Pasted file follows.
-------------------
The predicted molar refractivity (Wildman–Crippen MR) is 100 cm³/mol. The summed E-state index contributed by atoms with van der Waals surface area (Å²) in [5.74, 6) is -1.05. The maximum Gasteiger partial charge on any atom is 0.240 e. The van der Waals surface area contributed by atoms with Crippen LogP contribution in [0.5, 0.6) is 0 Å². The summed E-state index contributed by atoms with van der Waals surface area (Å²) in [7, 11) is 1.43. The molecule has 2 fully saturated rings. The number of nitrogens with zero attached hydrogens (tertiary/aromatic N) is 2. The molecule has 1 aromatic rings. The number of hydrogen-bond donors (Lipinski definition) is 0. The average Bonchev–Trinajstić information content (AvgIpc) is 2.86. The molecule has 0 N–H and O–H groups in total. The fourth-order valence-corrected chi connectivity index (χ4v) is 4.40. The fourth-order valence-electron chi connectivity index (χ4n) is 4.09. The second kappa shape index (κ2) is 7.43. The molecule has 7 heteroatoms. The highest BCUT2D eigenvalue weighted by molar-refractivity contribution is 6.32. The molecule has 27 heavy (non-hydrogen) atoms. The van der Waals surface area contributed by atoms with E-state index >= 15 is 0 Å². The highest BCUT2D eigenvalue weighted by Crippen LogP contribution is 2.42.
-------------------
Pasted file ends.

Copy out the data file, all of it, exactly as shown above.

The predicted molar refractivity (Wildman–Crippen MR) is 100 cm³/mol. The summed E-state index contributed by atoms with van der Waals surface area (Å²) in [5.74, 6) is -1.05. The maximum Gasteiger partial charge on any atom is 0.240 e. The van der Waals surface area contributed by atoms with Crippen LogP contribution in [0.5, 0.6) is 0 Å². The summed E-state index contributed by atoms with van der Waals surface area (Å²) in [7, 11) is 1.43. The molecule has 2 fully saturated rings. The number of nitrogens with zero attached hydrogens (tertiary/aromatic N) is 2. The molecule has 1 aromatic rings. The number of hydrogen-bond donors (Lipinski definition) is 0. The average Bonchev–Trinajstić information content (AvgIpc) is 2.86. The molecule has 0 N–H and O–H groups in total. The fourth-order valence-corrected chi connectivity index (χ4v) is 4.40. The fourth-order valence-electron chi connectivity index (χ4n) is 4.09. The second kappa shape index (κ2) is 7.43. The molecule has 7 heteroatoms. The highest BCUT2D eigenvalue weighted by molar-refractivity contribution is 6.32. The molecule has 27 heavy (non-hydrogen) atoms. The van der Waals surface area contributed by atoms with E-state index >= 15 is 0 Å². The highest BCUT2D eigenvalue weighted by Crippen LogP contribution is 2.42.